The Web Content Accessibility Guidelines (WCAG), created by the World Wide Web Consortium (W3C), are a set of web standards that ensure the Internet is a more inclusive and accessible space for all. They provide a set of formal guidelines for site owners, authors and developers to create accessible web content for users of all abilities.
In 2018, the W3C published WCAG 2.1, which added additional standards to WCAG 2.0, first published in 2008. WCAG has three levels of conformance categorized, Level A, Level AA and Level AAA. Level A indicates a lower level of conformance, while AAA indicates the highest level. WCAG compliance guidelines apply to dynamic content, multimedia, mobile content and non-web information and communications technologies.
What is WCAG Compliance?
As defined by the guidelines, to achieve WCAG compliance, digital content must be perceivable, operable, understandable and robust in order to be accessible to all users.
- Perceivable content means that all users must be able to perceive and understand all digital content and information featured on a website.
- Operable content means that all users must be able to easily navigate information throughout the website.
- Understandable means that all users should be able to follow, read and digest digital information displayed on a website.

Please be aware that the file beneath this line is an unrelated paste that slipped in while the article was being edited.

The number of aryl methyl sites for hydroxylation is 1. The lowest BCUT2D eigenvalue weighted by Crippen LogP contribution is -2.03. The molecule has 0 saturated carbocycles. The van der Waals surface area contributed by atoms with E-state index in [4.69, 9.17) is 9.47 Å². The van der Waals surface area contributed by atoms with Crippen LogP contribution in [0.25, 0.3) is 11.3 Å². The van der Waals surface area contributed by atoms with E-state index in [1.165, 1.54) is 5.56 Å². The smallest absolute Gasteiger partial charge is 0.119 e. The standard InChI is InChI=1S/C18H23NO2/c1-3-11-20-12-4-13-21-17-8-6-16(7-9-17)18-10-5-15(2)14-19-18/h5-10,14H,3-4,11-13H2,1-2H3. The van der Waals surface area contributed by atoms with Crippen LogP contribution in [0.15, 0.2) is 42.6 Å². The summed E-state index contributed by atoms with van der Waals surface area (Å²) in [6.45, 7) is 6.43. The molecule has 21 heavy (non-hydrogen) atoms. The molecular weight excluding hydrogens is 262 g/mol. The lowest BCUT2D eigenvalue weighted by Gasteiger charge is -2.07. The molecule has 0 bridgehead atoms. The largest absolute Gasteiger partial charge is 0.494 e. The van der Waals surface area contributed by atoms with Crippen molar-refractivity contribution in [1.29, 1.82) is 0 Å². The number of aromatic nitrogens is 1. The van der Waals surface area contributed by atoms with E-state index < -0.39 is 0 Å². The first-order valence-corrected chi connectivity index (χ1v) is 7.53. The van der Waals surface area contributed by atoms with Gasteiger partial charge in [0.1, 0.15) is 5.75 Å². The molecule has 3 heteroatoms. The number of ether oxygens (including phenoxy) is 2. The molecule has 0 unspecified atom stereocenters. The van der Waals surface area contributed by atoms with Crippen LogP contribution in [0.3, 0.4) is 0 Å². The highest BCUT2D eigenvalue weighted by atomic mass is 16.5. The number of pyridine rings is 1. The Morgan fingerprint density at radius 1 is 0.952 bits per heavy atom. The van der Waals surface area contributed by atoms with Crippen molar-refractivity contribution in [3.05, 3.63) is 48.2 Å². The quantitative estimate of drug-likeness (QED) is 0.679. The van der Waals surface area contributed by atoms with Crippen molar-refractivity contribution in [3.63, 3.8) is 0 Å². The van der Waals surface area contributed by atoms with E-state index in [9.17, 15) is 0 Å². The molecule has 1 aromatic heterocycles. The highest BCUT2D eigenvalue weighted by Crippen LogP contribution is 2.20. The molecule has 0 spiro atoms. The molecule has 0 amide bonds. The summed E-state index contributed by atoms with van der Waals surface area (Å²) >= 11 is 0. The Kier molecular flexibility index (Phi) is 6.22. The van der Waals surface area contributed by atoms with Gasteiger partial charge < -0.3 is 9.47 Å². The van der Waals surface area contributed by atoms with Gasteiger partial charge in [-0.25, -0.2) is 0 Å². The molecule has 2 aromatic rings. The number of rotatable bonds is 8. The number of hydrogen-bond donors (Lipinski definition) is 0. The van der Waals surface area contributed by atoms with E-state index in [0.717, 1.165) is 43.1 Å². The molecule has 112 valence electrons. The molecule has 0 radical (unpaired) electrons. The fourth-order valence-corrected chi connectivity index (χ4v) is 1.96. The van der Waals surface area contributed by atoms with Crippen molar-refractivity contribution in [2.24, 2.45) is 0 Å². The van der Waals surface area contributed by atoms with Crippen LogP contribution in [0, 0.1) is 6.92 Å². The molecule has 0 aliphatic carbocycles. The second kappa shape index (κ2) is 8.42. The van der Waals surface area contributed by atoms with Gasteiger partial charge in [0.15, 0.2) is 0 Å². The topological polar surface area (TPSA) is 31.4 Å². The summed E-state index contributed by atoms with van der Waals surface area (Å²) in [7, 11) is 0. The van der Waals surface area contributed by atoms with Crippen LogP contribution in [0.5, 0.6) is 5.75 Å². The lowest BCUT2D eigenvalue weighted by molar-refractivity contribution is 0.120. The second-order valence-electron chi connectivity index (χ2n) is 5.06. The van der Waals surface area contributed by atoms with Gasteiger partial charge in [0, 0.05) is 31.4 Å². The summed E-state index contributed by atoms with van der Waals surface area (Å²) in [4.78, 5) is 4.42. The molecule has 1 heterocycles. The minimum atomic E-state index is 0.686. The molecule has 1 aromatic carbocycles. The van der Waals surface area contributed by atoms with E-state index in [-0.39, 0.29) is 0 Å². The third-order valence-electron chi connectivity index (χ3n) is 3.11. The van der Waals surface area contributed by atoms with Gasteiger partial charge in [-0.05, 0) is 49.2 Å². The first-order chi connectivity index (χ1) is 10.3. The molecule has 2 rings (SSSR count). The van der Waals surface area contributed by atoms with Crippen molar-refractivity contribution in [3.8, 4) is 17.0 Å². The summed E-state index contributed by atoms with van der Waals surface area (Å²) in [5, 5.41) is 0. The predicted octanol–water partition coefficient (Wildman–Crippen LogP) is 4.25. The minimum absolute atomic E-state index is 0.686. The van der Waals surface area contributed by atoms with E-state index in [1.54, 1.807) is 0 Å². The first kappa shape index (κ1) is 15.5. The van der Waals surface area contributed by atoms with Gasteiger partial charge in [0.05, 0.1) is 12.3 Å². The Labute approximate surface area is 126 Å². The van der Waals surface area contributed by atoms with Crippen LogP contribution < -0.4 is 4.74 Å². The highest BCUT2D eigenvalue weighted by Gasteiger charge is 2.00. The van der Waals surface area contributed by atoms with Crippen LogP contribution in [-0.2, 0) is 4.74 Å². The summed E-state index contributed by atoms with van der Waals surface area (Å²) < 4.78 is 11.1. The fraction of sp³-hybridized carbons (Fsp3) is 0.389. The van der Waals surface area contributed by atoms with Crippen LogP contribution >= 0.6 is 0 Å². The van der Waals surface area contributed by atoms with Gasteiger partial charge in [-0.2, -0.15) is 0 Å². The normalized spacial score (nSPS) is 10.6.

- Robust means digital content should be compatible with assistive technologies and should evolve with assistive technologies.
Who Needs to Follow WCAG Guidelines?
In January 2017, Section 508 adopted the WCAG 2.0 Level AA success criteria, meaning any federal agency (or their respective subcontractors) must ensure their digital content complies with Level AA of the WCAG 2.0. Additionally, the Department of Education (Office of Civil Rights), the Department of Justice (DOJ), the Department of Transportation, U.S. District Courts, and various State Courts have consistently demonstrated the enforcement of website accessibility using WCAG standards as the benchmark. Consistently, established legal precedents require conformance with WCAG guidelines to fulfill obligations under the Americans with Disabilities Act (ADA). As a globally adopted set of standards, it is recommended that any business, education institution, federal, state and local government agencies with an online presence comply with WCAG, ensuring their platforms are accessible to users of all abilities. Without WCAG compliance, these institutions, agencies, and organizations face the risk of costly web accessibility lawsuits.
How to Test WCAG Compliance?
Our proprietary technology can quickly assess whether your online content is compliant with WCAG 2.1 Level AA standards. If risks and errors are identified, not only are you at legal risk, millions of individuals with disabilities are unable to access your site. The good news is that AudioEye has a suite of solutions that will start you on your path to compliance. Begin by requesting your free site analysis.